Thank you to the Jewish Federations of North America for providing me this opportunity to speak with you and discuss the Biden-Harris Administration’s unwavering commitment to combating global antisemitism.

I serve as the Deputy Special Envoy in the Office of the Special Envoy to Monitor and Combat Antisemitism at the U.S. Department of State. As you know, last July, President Biden nominated well-respected academic and world-renowned expert, Professor Deborah Lipstadt, to lead the office. Because this position now carries the rank of ambassador, it requires confirmation by the U.S. Senate. In her confirmation hearing last month, Professor Lipstadt made clear that she would be an “equal opportunity foe” of antisemitism, with the singular and steadfast goal to “make a difference.” A Senate-confirmed Special Envoy shows our commitment and demonstrates the U.S. government will use all its power and talent to combat this ancient hatred that today constitutes a growing and ever-evolving threat. In the meantime, I, along with my colleagues, am working to ensure no momentum is lost in this critical fight.

First, I would like to say something about the situation in Ukraine. I know many of you have been closely following Putin’s brutal assault on the people of Ukraine. Russia’s unprovoked and unjustified invasion now may include destruction to religious and cultural sites in Ukraine. We are appalled by reports that a Russian missile has struck near the hallowed Holocaust memorial site of Babyn Yar. As President Biden said last night in his State of the Union address, “We, the United States of America, stand with the Ukrainian people.”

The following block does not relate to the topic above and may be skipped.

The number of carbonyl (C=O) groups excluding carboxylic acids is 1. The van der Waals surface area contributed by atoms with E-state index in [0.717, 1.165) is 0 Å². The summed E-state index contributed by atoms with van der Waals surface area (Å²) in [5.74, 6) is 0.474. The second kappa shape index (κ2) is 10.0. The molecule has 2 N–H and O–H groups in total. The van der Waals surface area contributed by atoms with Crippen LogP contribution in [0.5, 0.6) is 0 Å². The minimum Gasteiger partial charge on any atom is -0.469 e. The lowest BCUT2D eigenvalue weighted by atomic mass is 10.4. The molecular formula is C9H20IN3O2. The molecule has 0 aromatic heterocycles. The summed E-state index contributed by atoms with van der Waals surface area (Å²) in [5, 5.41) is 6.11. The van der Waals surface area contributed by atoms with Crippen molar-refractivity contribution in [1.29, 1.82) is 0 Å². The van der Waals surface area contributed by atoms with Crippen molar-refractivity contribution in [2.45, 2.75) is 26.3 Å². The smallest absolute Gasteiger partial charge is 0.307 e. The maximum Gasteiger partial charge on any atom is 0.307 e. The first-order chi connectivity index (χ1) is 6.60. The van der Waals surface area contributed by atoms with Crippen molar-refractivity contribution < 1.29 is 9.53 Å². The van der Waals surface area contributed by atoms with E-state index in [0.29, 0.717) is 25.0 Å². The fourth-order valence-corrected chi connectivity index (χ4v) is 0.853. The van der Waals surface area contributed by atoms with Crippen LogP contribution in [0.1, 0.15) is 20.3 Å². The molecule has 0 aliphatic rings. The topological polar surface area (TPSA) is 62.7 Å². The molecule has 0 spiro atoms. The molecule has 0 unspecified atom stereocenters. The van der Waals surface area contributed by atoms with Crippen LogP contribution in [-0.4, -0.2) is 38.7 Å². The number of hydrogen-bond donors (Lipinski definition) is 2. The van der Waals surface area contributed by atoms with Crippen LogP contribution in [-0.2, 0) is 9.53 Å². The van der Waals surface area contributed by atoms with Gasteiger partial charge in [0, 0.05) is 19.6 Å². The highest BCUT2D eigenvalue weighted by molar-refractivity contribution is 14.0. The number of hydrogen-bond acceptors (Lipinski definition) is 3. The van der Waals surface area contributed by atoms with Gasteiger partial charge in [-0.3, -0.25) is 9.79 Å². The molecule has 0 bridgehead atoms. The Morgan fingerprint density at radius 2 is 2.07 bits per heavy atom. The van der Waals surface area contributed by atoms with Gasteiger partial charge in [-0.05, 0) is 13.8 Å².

I want to underscore an important point: Putin’s claim that Ukraine is a hotbed of Nazism is a blatant fabrication and yet another of the false pretexts for his war of choice. This is not the first time the Kremlin has cynically accused its neighbors of neo-Nazism and fascism as cover for its own provocations and human rights abuses. We condemn Putin’s continued exploitation of the history and suffering of the Holocaust and World War II for his coldblooded ends.